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Undaunted gold bug Murphy looks to East
By Peter Brimelow
Monday, August 11, 2008
NEW YORK -- Gold gaps down (again). But the gold bugs are grimly determined (again).
Note: They were right last time.
The past three times I have written about gold, the story was basically the same: Gold bugs excited by recent dramatic move, favorable technical developments, interest by reputable generalist non gold-partisan sources -- in other words, a plausible breakout-on-momentum situation.
Every one failed, most spectacularly the last, which looking back objectively the strongest. Peaking two days after the column was written with a $978.70 close, Comex gold has subsequently plunged $113.90 (11.6%) into Friday's close.
It's almost as if gold's technical breakouts trigger massive suppressing selling from some secret source. Isn't it?
So am reverting to the last gold column I wrote that subsequent price action endorsed. It was presciently headlined (no thanks to me): "The buggiest bugs show grit about gold.":
After that gold rose $120.70 (14.1%) to its July peak.
According to those gritty bugs, the situation is the same as then, only more so.
The technical damage to gold has been tremendous. Even Australia's The Privateer's $5x3 point and figure chart looks bad. It has broken its post-2002 uptrend for the first time. In May, it was far from doing that:
As Martin Pring noted laconically on Thursday in his Weekly InfoMove Report: "This week has seen both the gold price and the Amex Gold miners Gold Share ETF, Market Vectors ETF, complete significant tops. Since neither is deeply oversold, the breaks are likely to be valid, so we should expect lower prices in the period ahead."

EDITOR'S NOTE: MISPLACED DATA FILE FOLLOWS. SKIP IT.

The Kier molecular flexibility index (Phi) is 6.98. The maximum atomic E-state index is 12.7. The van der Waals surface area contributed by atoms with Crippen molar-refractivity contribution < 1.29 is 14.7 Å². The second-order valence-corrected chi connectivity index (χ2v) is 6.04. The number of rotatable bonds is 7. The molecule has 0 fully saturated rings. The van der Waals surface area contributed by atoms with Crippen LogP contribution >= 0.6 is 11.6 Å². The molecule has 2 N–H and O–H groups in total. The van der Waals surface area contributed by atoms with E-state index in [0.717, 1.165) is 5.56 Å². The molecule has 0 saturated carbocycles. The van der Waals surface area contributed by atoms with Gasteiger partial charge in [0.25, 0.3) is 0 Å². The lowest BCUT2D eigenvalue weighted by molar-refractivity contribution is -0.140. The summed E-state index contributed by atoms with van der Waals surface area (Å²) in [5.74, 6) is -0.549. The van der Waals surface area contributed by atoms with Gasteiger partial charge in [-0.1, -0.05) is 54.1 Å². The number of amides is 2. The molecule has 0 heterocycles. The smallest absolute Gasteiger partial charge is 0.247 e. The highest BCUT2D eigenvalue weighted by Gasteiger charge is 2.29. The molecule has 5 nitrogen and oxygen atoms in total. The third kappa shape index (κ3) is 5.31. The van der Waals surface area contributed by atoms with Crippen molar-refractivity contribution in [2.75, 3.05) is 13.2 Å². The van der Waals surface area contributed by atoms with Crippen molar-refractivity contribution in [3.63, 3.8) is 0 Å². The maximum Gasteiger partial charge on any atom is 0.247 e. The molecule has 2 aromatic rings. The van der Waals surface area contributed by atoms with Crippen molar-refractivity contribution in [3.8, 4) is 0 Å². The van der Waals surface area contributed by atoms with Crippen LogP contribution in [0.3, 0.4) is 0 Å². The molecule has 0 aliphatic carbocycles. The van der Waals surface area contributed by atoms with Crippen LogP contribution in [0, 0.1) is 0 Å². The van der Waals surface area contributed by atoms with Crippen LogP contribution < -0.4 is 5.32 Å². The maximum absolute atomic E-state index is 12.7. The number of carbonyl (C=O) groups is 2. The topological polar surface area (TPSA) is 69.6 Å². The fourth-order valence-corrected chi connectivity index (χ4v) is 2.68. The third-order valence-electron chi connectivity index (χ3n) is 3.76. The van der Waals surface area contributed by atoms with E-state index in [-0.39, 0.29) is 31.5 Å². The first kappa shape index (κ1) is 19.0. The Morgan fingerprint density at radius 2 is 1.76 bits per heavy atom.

And that was before GDX fell 6.73% on Friday.
Jeering from gold's enemies has become deafening. The influential Gartman Letter, for instance, has once again resumed pouring contempt on "gold bugs" in the style which has made this publication so popular among them.
About the only pro-gold group which appears cheerful, just as at the last low: the hard-bitten band gathered around the banner of Bill Murphy's LeMetropole Cafe.
This is because the LeMetropole Cafe group actually does believe that the top in any gold move is set by heavy surreptitious central bank selling, motivated by the authorities' desire to manage sentiment.
Consequently, while outraged, the group feels vindicated by gold's mid-July fizzle.
Plus, Murphy's men believe the floor in gold is established by resolute buying of physical gold by individuals in the East, (particularly India, the world's largest buyer) whose interest in Western Hemisphere sentiment is negligible.
For this reason, the site monitors the price of gold in India, and collects stories about bullion buying in the region.
From this unusual perspective, gold looks glorious. For the past few days, LeMetropole Cafe has been reporting high premiums in India, facilitating heavy import demand -- exactly what made them cheerful in early May. And an impressive collection of stories about renewed gold off-take in the region has been posted.
LeMetropoleCafe quotes the UBS AG gold commentator: ""We ... are actively looking for an opportunity to bang the table and buy gold. ... Inevitably this opportunity will probably come next week as I am on holiday."
The site comments: "Gold's friends will likely have occasion to celebrate this gentleman's holiday."
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